• Double-digit procurement savings percentage
  • Enhanced procurement processes with category expertise and sourcing tools
  • Partnership and innovation with strategic suppliers
  • Improved SLA agreements for better performance and continuous improvement opportunities
  • Improved spend visibility and zero cost leaks

According to NelsonHall’s 2015 NEAT evaluation report for procurement outsourcing providers, the global BPO market was valued at $2 billion in 2014 and is expected to reach $3 billion in 2018, growing at a CAGR of 10.5 percent. The principal categories covered within procurement BPO are HR. marketing, IT/telecoms, and facilities, accounting for nearly 45 percent of all activity. Similarly the manufacturing, financial services, hi-tech, telecoms, and retail sectors account for approximately two-third of the market.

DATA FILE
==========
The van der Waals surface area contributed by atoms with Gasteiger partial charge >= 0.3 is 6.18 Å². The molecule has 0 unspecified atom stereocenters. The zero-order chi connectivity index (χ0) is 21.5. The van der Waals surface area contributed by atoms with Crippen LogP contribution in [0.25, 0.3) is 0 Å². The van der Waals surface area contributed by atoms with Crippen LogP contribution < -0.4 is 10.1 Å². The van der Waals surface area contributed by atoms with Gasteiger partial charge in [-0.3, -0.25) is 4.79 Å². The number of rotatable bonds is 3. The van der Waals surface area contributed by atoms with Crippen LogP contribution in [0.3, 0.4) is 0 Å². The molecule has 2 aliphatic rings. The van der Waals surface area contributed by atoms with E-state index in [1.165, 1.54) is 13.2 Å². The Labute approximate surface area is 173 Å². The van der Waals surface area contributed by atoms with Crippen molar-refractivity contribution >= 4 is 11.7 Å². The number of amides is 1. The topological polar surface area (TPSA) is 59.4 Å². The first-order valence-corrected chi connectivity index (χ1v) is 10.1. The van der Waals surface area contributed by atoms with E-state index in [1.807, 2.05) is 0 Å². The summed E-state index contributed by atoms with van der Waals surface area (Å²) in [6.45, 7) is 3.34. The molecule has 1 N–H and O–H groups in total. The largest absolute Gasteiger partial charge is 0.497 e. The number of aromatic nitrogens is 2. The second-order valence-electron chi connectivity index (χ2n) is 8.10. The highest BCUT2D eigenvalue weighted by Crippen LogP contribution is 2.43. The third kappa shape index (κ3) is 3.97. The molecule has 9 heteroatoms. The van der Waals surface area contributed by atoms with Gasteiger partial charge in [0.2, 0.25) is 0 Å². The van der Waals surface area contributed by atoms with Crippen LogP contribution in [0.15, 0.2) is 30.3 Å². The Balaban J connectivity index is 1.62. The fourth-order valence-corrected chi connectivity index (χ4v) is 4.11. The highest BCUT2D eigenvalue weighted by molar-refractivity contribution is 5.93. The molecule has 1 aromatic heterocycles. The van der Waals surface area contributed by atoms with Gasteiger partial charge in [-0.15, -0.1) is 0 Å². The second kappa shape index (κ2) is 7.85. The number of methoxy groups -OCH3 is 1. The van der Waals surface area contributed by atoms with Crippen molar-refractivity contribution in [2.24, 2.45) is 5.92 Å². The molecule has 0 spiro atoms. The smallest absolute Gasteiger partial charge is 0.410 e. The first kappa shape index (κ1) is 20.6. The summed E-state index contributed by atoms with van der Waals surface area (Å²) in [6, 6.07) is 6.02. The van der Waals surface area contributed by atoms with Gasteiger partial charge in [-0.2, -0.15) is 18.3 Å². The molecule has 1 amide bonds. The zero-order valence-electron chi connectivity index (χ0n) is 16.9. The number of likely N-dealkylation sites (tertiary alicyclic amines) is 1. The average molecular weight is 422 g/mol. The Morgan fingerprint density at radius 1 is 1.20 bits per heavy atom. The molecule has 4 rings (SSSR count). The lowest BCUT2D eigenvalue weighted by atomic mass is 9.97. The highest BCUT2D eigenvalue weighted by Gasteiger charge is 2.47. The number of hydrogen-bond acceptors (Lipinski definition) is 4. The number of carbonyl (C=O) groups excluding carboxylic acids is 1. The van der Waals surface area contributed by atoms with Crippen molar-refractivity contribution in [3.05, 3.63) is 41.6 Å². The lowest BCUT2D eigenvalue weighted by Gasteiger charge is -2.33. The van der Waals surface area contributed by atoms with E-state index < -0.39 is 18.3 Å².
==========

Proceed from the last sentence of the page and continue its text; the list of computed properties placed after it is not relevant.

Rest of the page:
The report also states that procurement outsourcing growth is expected to remain strong in the U.S. and UK, with APAC and Latam increasing in importance.

Key Drivers for Procurement BPO Implementation

A Technavio research on procurement BPO highlights four key drivers that help companies decide on outsourcing their procurement processes:

Cost-Effective Operations

Companies tend to outsource supporting functions to reduce lead times and avoid costs in infrastructure, capital investment, and human resources. Additionally, it allows application of lean concepts into daily operations. The investment is optimized by the aggregated time efficiency, low-cost countries strategy, access to local and global talent and advanced technologies. Additionally, cost savings also are realized in the form of reduced office space, equipment and specialist training.

Faster Time-to-Market